Richard has a Masters degree in GIS (Geographical Information Systems) from the University of Edinburgh, and a PhD from Bournemouth University in Marsh Tit ecology and habitat modelling. He is an ecologist and GIS specialist at the UK Centre for Ecology & Hydrology since 1999, working on a variety of farmland, woodland and ecotoxicology projects. With a particular interest in forest birds, mammals and habitats, he runs a long-term population study of Marsh Tits in eastern England (Monks Wood), and collaborates on a Willow Tit project in northwest England, investigating the species’ rapid declines. He’s also involved with Wood Warbler research in Poland’s Białowieża primeval forest. His other interests include the use of remote sensing data (such as lidar) in ecological research, interactions between species (such as birds and invasive Grey Squirrels) and pesticide contamination of raptors. Richard is a regular attendee at BOU conferences and joined the IBIS Management Committee in 2020.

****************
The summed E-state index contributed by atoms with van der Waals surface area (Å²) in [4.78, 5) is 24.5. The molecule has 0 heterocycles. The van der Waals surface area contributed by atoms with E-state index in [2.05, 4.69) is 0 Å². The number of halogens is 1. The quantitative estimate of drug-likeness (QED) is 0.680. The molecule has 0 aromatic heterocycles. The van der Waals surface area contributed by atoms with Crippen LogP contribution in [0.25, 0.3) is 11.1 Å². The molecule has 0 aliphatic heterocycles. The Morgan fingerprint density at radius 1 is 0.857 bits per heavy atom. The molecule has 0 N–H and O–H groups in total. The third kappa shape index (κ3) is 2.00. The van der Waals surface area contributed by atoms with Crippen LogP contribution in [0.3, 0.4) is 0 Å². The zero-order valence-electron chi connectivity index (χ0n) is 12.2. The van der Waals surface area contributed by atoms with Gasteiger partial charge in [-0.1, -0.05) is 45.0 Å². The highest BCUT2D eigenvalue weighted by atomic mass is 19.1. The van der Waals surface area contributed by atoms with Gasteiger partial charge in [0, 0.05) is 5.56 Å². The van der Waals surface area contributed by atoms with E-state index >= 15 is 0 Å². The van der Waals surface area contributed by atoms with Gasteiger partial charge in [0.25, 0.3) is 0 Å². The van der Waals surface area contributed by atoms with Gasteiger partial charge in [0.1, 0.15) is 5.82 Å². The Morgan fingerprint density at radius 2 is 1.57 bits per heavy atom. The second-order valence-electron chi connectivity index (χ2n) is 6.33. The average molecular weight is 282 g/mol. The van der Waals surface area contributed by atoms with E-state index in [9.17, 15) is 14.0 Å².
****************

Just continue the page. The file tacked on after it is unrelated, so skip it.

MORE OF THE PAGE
Follow Richard on Twitter @woodlandbirder

Dr Simon Butler

Associate Editor

Simon is an Associate Professor in the School of Biological Sciences, University of East Anglia. He obtained his PhD from the University of Oxford in 2004, where his thesis explored predation-starvation risk trade-offs in farmland bird species. He then worked as a Research Biologist for the RSPB and Post-Doctoral Research Associate in the Centre for Agri-Environmental Research, University of Reading before moving to UEA in 2011. His research uses a range of observational, experimental and modelling approaches to examine the impacts of land-use change on bird populations, support the development of objective multi-species indices, and determine the appropriate scales and requirements for targeting conservation actions. More recently, his research has focused on ecoacoustics, exploring the impacts of changes in bird community composition on natural soundscape characteristics and the potential implications for human health and well-being. He has been an Associate Editor of Ibis since 2008.

Follow Simon on Twitter @_SimonButler

Professor Richard Fuller (he/him)